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City crews clean up, restore power after thunderstorm

Friday, May 16, 2008 by Austin Monitor

Following a surprisingly strong thunderstorm Wednesday night that pelted Central Austin with golf ball-size hail and ripped up massive trees across the area, Austin Energy crews are working steadily to restore power to thousands of customers. A line of heavy thunderstorms hit the Austin area about 12:30am, causing widespread wind damage and forcing the closure of some elementary schools and most city golf courses.


“We have over 360 locations we have identified where we have to send a crew and do the work to restore energy,” Austin Energy General Manager Roger Duncan said during an afternoon briefing at the city’s Emergency Operations Center. “We have restored the large individual blocks. What we are experiencing now is numerous calls from customers where there are between one and five customers out of energy. It’s going to be very slow work to restore these individual outages in people’s homes. We think the estimated time for restoration of full service is mid-morning, Saturday morning.”


By Thursday evening, the number of locations needing attention from crews had dropped from 360 to 260. The number of customers without power was just 6,000, down from a peak of 40,000 immediately after the storm.


Still, the prospect of hundreds or thousands of homes without electricity prompted the city to open an emergency shelter at the Parque Zaragoza Recreation Center, which will remain open until Saturday evening if necessary. “We do not want to assume that everyone has an alternate location or can easily get into a hotel,” said Assistant City Manager Rudy Garza. “For those individuals that may need somewhere to go, we will be providing shelter.”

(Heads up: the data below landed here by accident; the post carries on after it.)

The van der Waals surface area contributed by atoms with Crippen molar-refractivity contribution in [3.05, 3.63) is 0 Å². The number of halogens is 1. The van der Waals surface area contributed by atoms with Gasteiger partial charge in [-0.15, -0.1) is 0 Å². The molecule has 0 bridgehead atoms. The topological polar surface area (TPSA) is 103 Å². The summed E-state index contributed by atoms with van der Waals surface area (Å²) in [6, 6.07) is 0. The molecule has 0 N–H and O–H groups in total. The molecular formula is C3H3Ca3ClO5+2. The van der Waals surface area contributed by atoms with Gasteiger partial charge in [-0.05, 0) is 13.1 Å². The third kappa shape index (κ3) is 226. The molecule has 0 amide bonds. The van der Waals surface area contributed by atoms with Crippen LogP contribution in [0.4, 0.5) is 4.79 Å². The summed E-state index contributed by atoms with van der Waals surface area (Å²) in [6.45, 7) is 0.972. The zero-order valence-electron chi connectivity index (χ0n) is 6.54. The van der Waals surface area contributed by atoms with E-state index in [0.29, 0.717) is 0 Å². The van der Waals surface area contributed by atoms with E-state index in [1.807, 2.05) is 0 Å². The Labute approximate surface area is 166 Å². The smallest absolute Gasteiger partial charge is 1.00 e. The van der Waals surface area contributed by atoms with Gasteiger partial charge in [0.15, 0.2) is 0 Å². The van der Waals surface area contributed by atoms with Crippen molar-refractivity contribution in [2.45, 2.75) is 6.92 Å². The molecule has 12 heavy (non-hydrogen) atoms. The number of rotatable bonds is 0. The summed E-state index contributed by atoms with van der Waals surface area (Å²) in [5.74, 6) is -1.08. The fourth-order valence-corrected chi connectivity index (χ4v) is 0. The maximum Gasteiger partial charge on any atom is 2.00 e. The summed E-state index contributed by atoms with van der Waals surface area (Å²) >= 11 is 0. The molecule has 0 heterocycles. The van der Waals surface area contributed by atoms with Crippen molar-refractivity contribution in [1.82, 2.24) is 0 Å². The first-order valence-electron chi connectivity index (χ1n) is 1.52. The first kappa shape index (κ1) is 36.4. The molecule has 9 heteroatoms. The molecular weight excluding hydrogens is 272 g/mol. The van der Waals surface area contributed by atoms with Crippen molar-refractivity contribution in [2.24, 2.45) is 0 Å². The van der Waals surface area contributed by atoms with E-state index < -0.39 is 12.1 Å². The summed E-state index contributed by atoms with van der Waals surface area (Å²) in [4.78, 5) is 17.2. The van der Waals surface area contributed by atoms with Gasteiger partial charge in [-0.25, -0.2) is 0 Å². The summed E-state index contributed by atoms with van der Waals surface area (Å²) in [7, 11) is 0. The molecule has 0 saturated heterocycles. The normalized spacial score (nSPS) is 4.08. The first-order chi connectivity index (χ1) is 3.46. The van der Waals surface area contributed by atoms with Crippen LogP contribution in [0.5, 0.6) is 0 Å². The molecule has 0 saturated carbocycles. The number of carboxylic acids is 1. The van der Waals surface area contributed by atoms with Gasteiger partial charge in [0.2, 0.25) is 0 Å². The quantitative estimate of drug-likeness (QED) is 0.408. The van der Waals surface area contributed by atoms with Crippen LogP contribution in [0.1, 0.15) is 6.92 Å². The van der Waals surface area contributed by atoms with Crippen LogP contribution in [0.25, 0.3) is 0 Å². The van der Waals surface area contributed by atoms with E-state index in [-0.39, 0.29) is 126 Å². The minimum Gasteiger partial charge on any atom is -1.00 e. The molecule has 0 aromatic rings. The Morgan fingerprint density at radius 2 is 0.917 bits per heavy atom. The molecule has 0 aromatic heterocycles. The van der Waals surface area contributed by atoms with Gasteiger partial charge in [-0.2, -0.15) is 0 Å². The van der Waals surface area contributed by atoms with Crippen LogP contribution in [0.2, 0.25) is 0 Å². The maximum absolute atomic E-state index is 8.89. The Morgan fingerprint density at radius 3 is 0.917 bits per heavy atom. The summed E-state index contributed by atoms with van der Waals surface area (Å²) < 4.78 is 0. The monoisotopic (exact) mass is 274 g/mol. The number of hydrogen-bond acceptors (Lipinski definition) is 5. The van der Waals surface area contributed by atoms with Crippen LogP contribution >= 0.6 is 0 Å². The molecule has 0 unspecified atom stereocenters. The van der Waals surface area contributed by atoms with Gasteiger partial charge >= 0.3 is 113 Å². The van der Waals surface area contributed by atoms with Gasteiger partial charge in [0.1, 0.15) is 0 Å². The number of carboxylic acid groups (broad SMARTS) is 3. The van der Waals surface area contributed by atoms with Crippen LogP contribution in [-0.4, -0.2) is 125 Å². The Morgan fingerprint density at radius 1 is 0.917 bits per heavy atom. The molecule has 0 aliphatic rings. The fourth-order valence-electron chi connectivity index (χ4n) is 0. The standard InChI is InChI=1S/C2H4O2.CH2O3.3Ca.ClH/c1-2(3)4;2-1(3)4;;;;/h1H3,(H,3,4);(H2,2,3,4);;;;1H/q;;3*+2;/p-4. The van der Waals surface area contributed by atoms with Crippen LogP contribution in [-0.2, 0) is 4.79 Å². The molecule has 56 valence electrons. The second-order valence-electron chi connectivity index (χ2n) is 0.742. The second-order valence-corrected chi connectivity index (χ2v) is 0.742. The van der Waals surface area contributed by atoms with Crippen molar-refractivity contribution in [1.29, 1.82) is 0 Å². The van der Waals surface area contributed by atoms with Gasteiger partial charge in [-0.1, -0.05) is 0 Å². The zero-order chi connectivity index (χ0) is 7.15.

Austin Energy crews will work around the clock to get service restored to all customers. The city-owned utility had 34 repair crews on the streets on Thursday and an additional 20 contract tree-trimming crews. The fiscal impact of the storm has not yet been determined.


As utility crews work to restore service, employees of Solid Waste Services will be making the rounds to pick up storm debris. “We’ve all been through this before,” said Assistant Director Don Birkner. “Get your trees cut up and to the curb, and Solid Waste Services will pick up the debris. We will make as many runs through the affected area until we get all the debris picked up.” The department will also hold a special collection on Saturday for food that has spoiled due to lack of refrigeration.


Thursday evening, the city deployed four electronic message boards in storm-affected areas to relay information about the cleanup efforts. Volunteers from the city’s Community Emergency Response Team placed fliers with information at neighborhood fire stations. Those volunteers will also assist with the distribution of ice to homes still without electricity.


City facilities were not immune to damage from the storm. Almost all of the city-owned vehicles that were parked at CTECC when the storm hit suffered hail damage, and more than 20 had their windows destroyed. The high winds knocked down tree limbs at city parks, including Pease Park and Zilker Park. Trees at most city golf courses were also damaged, causing the Parks and Recreation Department to close all city courses except Roy Kizer in southeast Austin.


The storm was even felt at City Hall. While the building itself was not damaged, “we lost our significant cypress tree here at City Hall. It snapped the trunk in two,” Mayor Will Wynn noted during the opening of Thursday’s Council meeting. “There’s lots of damage all over this community, and we want to help as quickly as we can.”

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